‘Four hundred lungs breathing one fresh start’: crowd-sourced poem heralds arrival of longed-for spring
Hundreds of people have contributed to a new piece of nature poetry, published today, that reveals the nation’s feelings about the arrival of spring after a year living under coronavirus restrictions.
The poem Spring, An Inventory by Elizabeth-Jane Burnett weaves together observations made by 400 members of the public on the first official day of the season, 20 March 2021.
Presented as a tally of spring sightings, the poem reflects the frequency of words that appeared in the submissions, with lines such as ‘fifty-one blossoms on the cherry swell’ and ‘thirty-five suns in the speckled moss’.
The National Trust and the Arts and Humanities Research Council (AHRC), the organisations behind the initiative, said they aimed to shine a spotlight on the quiet but constant role nature has played in our daily lives during an extraordinary year. The contributions were collected via the National Trust’s social media channels over the weekend of 20 March.
People of all ages shared observations from their gardens, local countryside and even through windows, with many expressing feelings of relief – ‘Spring arrives like an exhaled breath’ (Josephine Corcoran) – and describing encounters with wildlife – ‘I hushed my breath and willed it to stay, Just going about as it may. For I felt it comforting to share, To coexist together there.’ (Sarah Hawkins, The Robin).
Elizabeth-Jane Burnett said: “It was a privilege to share in so many people's experience of spring in this way. I chose the form of an inventory for the poem as a way of mapping common themes across submissions and presenting a more hopeful tally of numbers than we have been used to seeing in the past year - in fact, the word hope itself recurred fifty-four times."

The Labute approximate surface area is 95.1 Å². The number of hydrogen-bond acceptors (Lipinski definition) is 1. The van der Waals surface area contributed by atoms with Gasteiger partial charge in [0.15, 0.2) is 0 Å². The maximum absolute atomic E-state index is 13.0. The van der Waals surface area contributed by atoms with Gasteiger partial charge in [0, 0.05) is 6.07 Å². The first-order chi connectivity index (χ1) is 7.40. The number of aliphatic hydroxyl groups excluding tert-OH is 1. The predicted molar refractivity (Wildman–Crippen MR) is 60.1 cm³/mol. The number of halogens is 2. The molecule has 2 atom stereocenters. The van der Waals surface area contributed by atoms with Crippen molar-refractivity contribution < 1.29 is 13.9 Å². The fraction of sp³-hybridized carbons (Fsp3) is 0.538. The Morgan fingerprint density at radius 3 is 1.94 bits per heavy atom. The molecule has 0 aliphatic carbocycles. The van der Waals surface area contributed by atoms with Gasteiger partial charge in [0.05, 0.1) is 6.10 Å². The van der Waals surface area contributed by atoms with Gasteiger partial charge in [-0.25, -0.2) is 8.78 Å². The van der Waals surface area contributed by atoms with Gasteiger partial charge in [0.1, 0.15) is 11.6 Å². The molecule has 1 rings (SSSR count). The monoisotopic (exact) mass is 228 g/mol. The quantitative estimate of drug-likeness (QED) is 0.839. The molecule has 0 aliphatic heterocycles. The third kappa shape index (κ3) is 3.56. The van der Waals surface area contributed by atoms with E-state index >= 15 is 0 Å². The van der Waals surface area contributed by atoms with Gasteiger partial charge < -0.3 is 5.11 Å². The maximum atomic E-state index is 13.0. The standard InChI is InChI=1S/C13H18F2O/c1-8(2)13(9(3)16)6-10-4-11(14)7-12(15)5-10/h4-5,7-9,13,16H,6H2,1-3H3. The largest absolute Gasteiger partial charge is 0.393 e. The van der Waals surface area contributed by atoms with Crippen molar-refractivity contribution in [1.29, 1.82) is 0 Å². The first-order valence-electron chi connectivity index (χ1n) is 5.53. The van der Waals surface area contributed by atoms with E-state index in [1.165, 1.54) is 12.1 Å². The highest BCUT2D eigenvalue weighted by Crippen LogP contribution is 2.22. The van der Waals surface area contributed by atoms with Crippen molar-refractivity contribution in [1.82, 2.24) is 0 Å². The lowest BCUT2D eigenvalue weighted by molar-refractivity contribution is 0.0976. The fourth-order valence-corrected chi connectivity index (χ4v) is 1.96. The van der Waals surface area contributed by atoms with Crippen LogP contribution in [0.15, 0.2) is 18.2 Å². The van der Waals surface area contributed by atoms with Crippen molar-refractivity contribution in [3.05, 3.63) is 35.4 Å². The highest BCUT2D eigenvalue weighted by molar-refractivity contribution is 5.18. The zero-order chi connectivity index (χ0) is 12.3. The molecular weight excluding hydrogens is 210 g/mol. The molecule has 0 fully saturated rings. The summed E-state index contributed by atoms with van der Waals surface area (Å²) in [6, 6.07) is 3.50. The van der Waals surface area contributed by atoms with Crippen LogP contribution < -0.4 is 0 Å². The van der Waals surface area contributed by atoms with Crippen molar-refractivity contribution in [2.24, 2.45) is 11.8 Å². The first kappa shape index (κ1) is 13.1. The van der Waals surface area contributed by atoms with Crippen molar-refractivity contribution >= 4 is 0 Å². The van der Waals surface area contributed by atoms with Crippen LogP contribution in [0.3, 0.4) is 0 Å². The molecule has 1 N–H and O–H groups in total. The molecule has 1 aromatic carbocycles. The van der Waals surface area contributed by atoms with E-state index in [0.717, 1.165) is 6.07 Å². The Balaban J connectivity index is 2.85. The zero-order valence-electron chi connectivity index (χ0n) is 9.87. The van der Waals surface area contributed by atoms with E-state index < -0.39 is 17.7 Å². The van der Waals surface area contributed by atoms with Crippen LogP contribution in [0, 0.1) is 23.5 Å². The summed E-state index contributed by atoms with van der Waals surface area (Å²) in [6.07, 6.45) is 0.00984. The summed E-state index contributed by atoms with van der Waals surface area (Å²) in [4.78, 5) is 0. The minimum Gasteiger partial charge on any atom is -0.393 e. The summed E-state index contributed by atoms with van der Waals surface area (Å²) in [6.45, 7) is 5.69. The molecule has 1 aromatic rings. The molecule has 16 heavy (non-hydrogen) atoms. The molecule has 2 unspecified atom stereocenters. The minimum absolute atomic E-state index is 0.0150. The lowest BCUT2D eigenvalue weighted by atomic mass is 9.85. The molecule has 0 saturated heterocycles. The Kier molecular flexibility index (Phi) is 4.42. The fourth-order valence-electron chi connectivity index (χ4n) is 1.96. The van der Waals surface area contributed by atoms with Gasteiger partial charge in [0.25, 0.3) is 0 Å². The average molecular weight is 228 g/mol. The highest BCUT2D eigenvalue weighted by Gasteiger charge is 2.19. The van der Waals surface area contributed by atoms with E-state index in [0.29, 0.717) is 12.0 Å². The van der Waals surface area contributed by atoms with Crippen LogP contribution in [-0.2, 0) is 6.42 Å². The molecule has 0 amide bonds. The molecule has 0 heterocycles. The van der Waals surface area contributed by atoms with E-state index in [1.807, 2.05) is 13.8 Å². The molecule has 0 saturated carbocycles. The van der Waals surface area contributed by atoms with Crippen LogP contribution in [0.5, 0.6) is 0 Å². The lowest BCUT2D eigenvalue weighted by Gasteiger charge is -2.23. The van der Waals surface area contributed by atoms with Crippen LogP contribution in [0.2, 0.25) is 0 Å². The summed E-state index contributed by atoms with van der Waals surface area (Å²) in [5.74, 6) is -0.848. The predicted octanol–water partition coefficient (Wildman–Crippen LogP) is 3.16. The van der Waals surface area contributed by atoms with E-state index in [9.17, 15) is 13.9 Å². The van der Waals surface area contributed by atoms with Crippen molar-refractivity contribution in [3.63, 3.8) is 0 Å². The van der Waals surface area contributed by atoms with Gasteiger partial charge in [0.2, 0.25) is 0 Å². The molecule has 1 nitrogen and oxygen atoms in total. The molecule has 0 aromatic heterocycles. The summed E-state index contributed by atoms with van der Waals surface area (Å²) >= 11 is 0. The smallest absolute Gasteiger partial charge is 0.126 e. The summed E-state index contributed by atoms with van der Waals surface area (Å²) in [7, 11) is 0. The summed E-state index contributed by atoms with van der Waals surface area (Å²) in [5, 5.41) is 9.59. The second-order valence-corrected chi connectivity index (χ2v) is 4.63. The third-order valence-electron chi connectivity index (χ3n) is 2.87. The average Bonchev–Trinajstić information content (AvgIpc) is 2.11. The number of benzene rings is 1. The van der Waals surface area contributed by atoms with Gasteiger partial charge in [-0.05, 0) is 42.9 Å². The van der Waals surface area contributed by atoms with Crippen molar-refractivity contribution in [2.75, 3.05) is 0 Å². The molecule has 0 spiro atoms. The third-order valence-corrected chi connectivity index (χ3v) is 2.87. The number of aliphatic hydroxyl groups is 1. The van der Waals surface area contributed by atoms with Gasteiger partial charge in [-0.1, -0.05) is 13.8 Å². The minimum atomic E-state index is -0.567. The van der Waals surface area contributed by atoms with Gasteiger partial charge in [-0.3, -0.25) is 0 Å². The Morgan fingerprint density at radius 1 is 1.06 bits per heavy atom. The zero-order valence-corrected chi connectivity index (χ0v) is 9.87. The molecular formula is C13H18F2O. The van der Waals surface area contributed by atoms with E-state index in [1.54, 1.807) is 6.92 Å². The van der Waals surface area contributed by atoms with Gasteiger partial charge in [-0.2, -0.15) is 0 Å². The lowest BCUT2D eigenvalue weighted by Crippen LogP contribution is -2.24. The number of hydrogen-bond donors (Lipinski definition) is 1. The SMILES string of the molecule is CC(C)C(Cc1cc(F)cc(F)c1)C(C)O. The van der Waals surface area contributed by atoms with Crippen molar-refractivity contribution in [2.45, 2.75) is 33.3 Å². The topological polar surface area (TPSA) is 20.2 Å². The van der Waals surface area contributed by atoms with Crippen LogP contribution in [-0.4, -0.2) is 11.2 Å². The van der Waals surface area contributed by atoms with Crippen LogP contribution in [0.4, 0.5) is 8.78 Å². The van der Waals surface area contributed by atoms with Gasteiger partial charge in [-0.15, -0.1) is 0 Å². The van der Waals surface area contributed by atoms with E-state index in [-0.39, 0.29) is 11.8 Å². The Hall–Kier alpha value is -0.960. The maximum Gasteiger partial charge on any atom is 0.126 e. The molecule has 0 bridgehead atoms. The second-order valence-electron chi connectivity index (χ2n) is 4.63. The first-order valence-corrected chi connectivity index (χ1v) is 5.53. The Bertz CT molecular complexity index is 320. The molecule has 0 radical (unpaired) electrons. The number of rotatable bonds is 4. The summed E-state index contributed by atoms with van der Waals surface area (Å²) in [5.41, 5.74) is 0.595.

Celia Richardson, Director of Communications at the National Trust, said: “After a year when we have consumed more facts and figures than ever before, this is a data set of a different kind.
“The feelings of relief and hope are palpable in the contributions - as is the sense of connection to nature. People have spent more time listening to birdsong and noticing wildlife this past year, and that appreciation of the small things in life, of everyday nature, really shines through.
“Given that the environment needs a helping hand now more than ever that can only be a positive thing.”
Findings in a recent YouGov poll, commissioned by the Trust and released last month, revealed that over a third of adults said that compared to the first lockdown, they were more aware of the changing seasons. And, over two thirds of all adults either agreed or strongly agreed that spending time noticing nature around them had made them feel happier in the most recent lockdown.
An extract from Elizabeth-Jane Burnett’s poem Spring, An Inventory is below. The full version can be found on the National Trust’s website: nationaltrust.org.uk/nature-diary
A selection of contributions received via social media can be found in the notes to editors.
An extract from Spring, An Inventory by Elizabeth-Jane Burnett
Fifty-four hopes in the hardwood held,
slow, the hour brightens
through damp roots and fused shoots the pressure wells,
fifty-one blossoms on the cherry swell,
tiny beech leaves ripen.
Fifty-four hopes in the hardwood held
slow, the hour brightens.
Forty-four trees in the waking woods,
forty-one spilling gardens.